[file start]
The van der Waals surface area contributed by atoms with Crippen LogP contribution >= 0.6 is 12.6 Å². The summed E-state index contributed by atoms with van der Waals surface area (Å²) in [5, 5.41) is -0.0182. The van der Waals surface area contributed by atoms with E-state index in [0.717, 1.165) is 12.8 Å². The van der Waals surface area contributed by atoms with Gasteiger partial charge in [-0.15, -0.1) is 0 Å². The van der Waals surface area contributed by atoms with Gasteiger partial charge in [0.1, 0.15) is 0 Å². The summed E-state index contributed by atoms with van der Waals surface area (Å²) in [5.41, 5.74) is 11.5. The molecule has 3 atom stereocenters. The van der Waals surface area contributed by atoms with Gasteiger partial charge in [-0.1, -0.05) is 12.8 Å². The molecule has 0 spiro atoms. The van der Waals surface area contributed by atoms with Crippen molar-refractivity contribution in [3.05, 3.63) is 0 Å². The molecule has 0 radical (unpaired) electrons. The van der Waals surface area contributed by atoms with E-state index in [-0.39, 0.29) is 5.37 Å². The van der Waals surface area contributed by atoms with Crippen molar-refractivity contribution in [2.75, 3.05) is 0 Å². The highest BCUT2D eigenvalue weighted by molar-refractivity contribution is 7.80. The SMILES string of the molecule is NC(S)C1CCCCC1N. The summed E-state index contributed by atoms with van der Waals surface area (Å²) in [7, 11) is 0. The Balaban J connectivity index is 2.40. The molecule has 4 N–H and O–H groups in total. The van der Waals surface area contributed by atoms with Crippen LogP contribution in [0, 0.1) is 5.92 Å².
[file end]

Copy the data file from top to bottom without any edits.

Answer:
The van der Waals surface area contributed by atoms with Crippen LogP contribution >= 0.6 is 12.6 Å². The summed E-state index contributed by atoms with van der Waals surface area (Å²) in [5, 5.41) is -0.0182. The van der Waals surface area contributed by atoms with E-state index in [0.717, 1.165) is 12.8 Å². The van der Waals surface area contributed by atoms with Gasteiger partial charge in [-0.15, -0.1) is 0 Å². The van der Waals surface area contributed by atoms with Gasteiger partial charge in [0.1, 0.15) is 0 Å². The summed E-state index contributed by atoms with van der Waals surface area (Å²) in [5.41, 5.74) is 11.5. The molecule has 3 atom stereocenters. The van der Waals surface area contributed by atoms with Gasteiger partial charge in [-0.1, -0.05) is 12.8 Å². The molecule has 0 spiro atoms. The van der Waals surface area contributed by atoms with Crippen molar-refractivity contribution in [3.05, 3.63) is 0 Å². The molecule has 0 radical (unpaired) electrons. The van der Waals surface area contributed by atoms with E-state index in [-0.39, 0.29) is 5.37 Å². The van der Waals surface area contributed by atoms with Crippen molar-refractivity contribution in [2.75, 3.05) is 0 Å². The highest BCUT2D eigenvalue weighted by molar-refractivity contribution is 7.80. The SMILES string of the molecule is NC(S)C1CCCCC1N. The summed E-state index contributed by atoms with van der Waals surface area (Å²) in [7, 11) is 0. The Balaban J connectivity index is 2.40. The molecule has 4 N–H and O–H groups in total. The van der Waals surface area contributed by atoms with Crippen LogP contribution in [0, 0.1) is 5.92 Å².